Should I Service My Car at a Dealership?

Using a factory-authorized service outlet has its advantages, but cost likely isn't one.

Exterior of a dealership service entranceAdobe

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Seeing a dealership garage's gleaming floors, shiny tools, and uniformed mechanics can inspire confidence that your car is in good hands. But given that dealership service labor costs can be comparatively high, does it make sense to have your car serviced at a dealer for anything other than repairs under warranty?

Why Can Dealership Service Be Expensive?

While dealerships may offer competitive specials for basic maintenance such as oil changes and tire rotations, they have a reputation for high hourly repair rates. That's due to several factors.

Unlike a generalist shop, mechanics at a dealership have to take automaker-specific repair and service training courses. Not every mechanic will be qualified to work on every vehicle. And when it comes to new technologies and models, it's possible only one or two mechanics will have had the opportunity to complete extensive training.

Additionally, dealerships may pay for their mechanics to earn (and maintain) certification with the National Institute for Automotive Service Excellence, which regularly administers skill tests.

Automakers often mandate certain standards for their dealerships, which may range from something as simple as free snacks in the waiting room to ensuring mechanics use specialized (and potentially pricey) tools and diagnostic equipment.

Dealerships typically perform repairs using original equipment manufacturer, or OEM, parts, which have passed the automaker's tests but may have a higher price than a similar aftermarket part. All this requires money, and the dealership helps offset its own costs in part by way of a high hourly labor rate for customers.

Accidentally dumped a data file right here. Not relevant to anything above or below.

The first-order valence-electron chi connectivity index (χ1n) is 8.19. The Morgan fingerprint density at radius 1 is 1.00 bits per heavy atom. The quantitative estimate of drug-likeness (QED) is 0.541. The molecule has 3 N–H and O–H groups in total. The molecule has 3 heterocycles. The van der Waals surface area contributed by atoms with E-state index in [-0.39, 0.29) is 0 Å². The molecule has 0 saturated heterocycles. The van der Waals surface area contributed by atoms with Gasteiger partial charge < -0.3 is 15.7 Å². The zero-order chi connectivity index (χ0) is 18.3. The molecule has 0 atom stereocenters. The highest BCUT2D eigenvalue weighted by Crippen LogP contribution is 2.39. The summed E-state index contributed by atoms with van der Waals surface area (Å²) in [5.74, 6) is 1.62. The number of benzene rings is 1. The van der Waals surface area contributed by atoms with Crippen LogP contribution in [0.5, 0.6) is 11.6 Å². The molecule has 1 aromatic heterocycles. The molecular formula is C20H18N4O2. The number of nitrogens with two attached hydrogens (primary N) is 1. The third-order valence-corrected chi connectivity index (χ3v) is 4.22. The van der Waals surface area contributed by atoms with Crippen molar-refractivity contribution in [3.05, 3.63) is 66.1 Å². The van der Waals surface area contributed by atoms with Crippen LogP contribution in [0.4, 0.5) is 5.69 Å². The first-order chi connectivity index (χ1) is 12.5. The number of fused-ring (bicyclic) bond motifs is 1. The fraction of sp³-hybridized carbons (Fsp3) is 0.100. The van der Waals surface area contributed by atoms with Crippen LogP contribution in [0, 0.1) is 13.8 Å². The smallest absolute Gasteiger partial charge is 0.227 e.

What Are the Benefits to Dealership Service?

In addition to having specially trained mechanics and access to tools not necessarily found at independent repair shops, dealerships sometimes offer perks such as providing customers free loaner cars or a shuttle service to take them to and from work.

A dealership has access to manufacturer-provided service manuals as well as its factory-trained support staff. While this may not be critical for routine maintenance, it can help solve more complex problems. That direct line of communication with the automaker also means that a dealership might be able to advocate on your behalf should a repair fall into a gray zone regarding warranty coverage.

However, just because a dealership knows how to work on your car doesn't mean you have to select every option on their menu of recommended services. Trust your instincts and consult the service schedule in your owner's manual.

Can I Bring My Car to Any Dealership?

You do not need to visit the service department of the dealership that sold you a car. Consistency in service visits can work in your favor, though. Just as stopping by the same coffee shop once or twice a week can lead to a rapport with the baristas, regularly visiting the same dealership may lead to better service, thanks to the potential development of a positive relationship with the service adviser. That said, bringing your Toyota to a Honda dealer for major repairs may not be the best plan because those mechanics are less likely to have been trained on your car.

Anecdotally, automakers may also be willing to waive out-of-warranty costs on a case-by-case basis if the owner can show evidence that their car was regularly serviced by one of its authorized dealerships.

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Andrew Ganz
Andrew Ganz has had cars in his blood ever since he gnawed the paint off of a diecast model as a toddler. After growing up in Dallas, Texas, he earned a journalism degree, worked in public relations for two manufacturers, and served as an editor for a luxury-lifestyle print publication and several well-known automotive websites. In his free time, Andrew loves exploring the Rocky Mountains' best back roads—when he’s not browsing ads for his next car purchase.